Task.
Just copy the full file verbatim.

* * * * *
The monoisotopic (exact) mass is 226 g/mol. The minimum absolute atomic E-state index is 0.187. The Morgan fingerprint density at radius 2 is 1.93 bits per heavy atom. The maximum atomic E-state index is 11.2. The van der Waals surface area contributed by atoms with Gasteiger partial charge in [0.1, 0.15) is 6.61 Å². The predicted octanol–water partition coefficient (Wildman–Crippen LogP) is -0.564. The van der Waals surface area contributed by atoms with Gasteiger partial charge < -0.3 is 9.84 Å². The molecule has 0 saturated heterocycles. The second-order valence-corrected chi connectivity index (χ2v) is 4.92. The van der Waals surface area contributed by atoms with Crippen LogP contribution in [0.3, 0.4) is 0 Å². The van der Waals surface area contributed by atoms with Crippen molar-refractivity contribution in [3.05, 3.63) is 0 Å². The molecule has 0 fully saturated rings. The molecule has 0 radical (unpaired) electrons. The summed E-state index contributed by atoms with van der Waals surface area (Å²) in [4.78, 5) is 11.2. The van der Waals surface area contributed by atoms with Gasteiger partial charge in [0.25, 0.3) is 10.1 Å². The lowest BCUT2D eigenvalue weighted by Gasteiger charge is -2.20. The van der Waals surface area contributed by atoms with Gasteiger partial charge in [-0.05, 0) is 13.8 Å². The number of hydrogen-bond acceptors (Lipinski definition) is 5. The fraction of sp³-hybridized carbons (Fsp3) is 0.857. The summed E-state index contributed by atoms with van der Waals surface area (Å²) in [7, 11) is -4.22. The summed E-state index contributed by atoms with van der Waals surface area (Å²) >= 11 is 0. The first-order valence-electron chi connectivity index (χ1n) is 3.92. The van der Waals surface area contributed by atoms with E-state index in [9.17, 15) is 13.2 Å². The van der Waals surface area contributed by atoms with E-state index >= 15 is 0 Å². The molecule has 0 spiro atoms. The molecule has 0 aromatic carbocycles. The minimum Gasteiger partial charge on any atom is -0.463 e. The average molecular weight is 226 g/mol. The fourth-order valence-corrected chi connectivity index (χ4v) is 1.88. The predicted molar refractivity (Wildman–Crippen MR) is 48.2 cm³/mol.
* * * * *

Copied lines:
The monoisotopic (exact) mass is 226 g/mol. The minimum absolute atomic E-state index is 0.187. The Morgan fingerprint density at radius 2 is 1.93 bits per heavy atom. The maximum atomic E-state index is 11.2. The van der Waals surface area contributed by atoms with Gasteiger partial charge in [0.1, 0.15) is 6.61 Å². The predicted octanol–water partition coefficient (Wildman–Crippen LogP) is -0.564. The van der Waals surface area contributed by atoms with Gasteiger partial charge < -0.3 is 9.84 Å². The molecule has 0 saturated heterocycles. The second-order valence-corrected chi connectivity index (χ2v) is 4.92. The van der Waals surface area contributed by atoms with Crippen LogP contribution in [0.3, 0.4) is 0 Å². The van der Waals surface area contributed by atoms with Crippen molar-refractivity contribution in [3.05, 3.63) is 0 Å². The molecule has 0 fully saturated rings. The molecule has 0 radical (unpaired) electrons. The summed E-state index contributed by atoms with van der Waals surface area (Å²) in [4.78, 5) is 11.2. The van der Waals surface area contributed by atoms with Gasteiger partial charge in [0.25, 0.3) is 10.1 Å². The lowest BCUT2D eigenvalue weighted by Gasteiger charge is -2.20. The van der Waals surface area contributed by atoms with Gasteiger partial charge in [-0.05, 0) is 13.8 Å². The number of hydrogen-bond acceptors (Lipinski definition) is 5. The fraction of sp³-hybridized carbons (Fsp3) is 0.857. The summed E-state index contributed by atoms with van der Waals surface area (Å²) in [7, 11) is -4.22. The summed E-state index contributed by atoms with van der Waals surface area (Å²) >= 11 is 0. The first-order valence-electron chi connectivity index (χ1n) is 3.92. The van der Waals surface area contributed by atoms with E-state index in [9.17, 15) is 13.2 Å². The van der Waals surface area contributed by atoms with E-state index >= 15 is 0 Å². The molecule has 0 spiro atoms. The molecule has 0 aromatic carbocycles. The minimum Gasteiger partial charge on any atom is -0.463 e. The average molecular weight is 226 g/mol. The fourth-order valence-corrected chi connectivity index (χ4v) is 1.88. The predicted molar refractivity (Wildman–Crippen MR) is 48.2 cm³/mol.